Here's what exposure to concentrated hydrochloric acid does to stainless steel in 24 hours.  Notice the test coupon is etched and the acid has turned green from the nickel leaching into the acid.  The acid should be clear and free of contamination as shown in the Silcolloy® and Dursan® tests.

HCl corrosion Dursan-633764-edited

Learn more about how our coatings improve corrosion resistance, read corrosion presentation and get lots of informative data about how to improve the performance of your water filtration system.

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DI Water Leaching and Metal Ion Contamination

Corrosion manifests itself in many variants of material degradation.  It can be aggressive and large enough to see visually such as the numerous examples in harsh acids or salt fog chamber experiments shown above, or corrosion can be at trace levels that are not detected visually or by weight loss but none-the-less can affect analytical test results or processes through metal ion leaching. 

Previous blog posts have investigated metal ion leaching on common alloys used in water purification, analytical and other industrial process applications.  So far, we have investigated water and methanol’s impact on stainless steel, titanium, and C-22 Hastelloy.  Part one through three of this study can be found below: 

In previous ion leaching studies, sintered discs made of the various alloys were exposed to pure methanol for one month.  The resulting solution was then examined via inductively coupled plasma mass spectrometry (ICP-MS) for metal ion contamination.  The results showed that all three coatings provided by SilcoTek® were able to stop metal ion contamination for 316 SS and C-22 alloys.  Only Silcolloy® was able to provide protection for titanium ion leaching.  The reasons for that were discussed in part 2 of this series. 

Here we use the same experimental set-up to investigate DI water’s impact on these three alloys.  Among numerous other uses, DI water is commonly used as a solvent for HPLC analysis, in food and drug production, and as a precursor in semiconductor applications. Here we show that titanium alloys do not suffer metal ion leaching in DI water, while both stainless steel and Hastelloy show large amounts of metal ion leaching, specifically an abnormally large amount of nickel leached into DI water when compared to the methanol leaching studies.

Data and Discussion: 

Coated frit 3Porous 316 Stainless Steel discs were purchased from Mott Corporation.  All porous metal discs used in this study have a nominal pore size of 10 µm.  Discs were coated with Dursan®Silcolloy®, and a new test coating we're calling RD5.  Each coated disc and a bare disc were placed in separate polypropylene containers with 50 mL of UHPLC grade DI water purchased from MilliporeSigma.  Additionally, one polypropylene container was filled with 50 mL of water with no disc in it to act as a blank or control for the study.  After one month of soak time, the porous disks were removed from the water and the samples were delivered to the Energy and Environmental Sustainability Laboratories at Penn State University.  Samples were then prepared by addition of nitric acid to achieve the correct pH and were then analyzed using a Thermo Fisher iCap RQ ICP-MS.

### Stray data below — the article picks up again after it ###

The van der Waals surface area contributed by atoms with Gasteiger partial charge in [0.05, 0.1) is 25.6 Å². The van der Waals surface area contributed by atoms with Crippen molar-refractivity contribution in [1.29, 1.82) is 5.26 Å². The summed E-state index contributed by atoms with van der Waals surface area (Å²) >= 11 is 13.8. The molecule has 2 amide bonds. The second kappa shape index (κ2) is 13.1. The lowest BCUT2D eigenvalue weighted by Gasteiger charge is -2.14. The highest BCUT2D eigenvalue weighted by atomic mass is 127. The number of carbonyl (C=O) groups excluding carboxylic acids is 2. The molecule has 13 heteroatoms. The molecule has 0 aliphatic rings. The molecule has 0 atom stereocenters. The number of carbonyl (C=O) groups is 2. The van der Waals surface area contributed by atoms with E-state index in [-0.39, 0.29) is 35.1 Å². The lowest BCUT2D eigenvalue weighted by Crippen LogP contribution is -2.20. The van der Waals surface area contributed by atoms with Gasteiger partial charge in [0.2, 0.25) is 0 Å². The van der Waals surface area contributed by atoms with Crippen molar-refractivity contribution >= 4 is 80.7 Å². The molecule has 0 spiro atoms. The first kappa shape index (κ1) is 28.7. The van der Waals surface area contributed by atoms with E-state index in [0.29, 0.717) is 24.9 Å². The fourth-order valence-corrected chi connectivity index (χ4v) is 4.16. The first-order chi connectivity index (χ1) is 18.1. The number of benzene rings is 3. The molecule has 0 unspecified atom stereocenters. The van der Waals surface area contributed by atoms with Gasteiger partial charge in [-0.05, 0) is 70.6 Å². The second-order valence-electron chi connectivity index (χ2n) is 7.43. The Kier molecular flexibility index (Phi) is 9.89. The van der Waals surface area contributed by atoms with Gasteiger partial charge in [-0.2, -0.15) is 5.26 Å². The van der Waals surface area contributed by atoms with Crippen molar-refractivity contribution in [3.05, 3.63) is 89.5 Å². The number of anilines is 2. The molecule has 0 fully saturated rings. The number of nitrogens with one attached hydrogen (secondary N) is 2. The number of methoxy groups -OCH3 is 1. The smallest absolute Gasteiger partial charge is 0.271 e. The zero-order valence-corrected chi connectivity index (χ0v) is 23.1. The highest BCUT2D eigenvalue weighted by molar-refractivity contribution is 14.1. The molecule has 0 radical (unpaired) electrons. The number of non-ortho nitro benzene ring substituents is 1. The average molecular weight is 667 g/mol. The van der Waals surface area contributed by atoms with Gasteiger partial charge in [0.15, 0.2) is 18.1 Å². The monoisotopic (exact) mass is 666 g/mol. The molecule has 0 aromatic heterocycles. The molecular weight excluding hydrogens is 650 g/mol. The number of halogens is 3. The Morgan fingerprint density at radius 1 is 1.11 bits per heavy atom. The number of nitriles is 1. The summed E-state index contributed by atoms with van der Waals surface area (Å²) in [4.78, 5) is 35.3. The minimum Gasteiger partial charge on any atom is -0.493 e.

Learn more about how our coatings can improve the performance of HPLC and other analytical systems.  Click the image below to read our Applications Guide.

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The 316 stainless steel disc results can be seen in Figure 1 below.  The coatings on the sintered metal discs block the metal ions from leaching into solution.  While there was substantial metal ion leaching into the solution, it was far less than experienced in the previous studies using methanol.  Specifically, the iron and chromium levels were roughly an order of magnitude lower, as shown in Table 1. 

The nickel concentration is relatively unaffected by the solvent choice.  That's because the surface of 316 stainless steel has aoxide layer, largely consisting of chromium oxide, but also containing iron and nickel oxides.  This layer provides a protective surface and is often self-healing when there is an oxygen source, such as air or water. 

In this case, it can be concluded that the comparatively low levels of chromium leached into the water indicates less damage to the protective oxide layer when compared to pure methanol.  With less damage to the oxide layer, there is less access to the iron to leach into solution. 

stainless steel di water metal ion leaching 2

Figure 1: Stainless steel metal ion leaching into ultrapure deionized water.






Methanol extraction 

812.81 ppb 

33.55 ppb 

61.48 ppb 

DI Water extraction 

75.13 ppb 

4.34 ppb 

53.62 ppb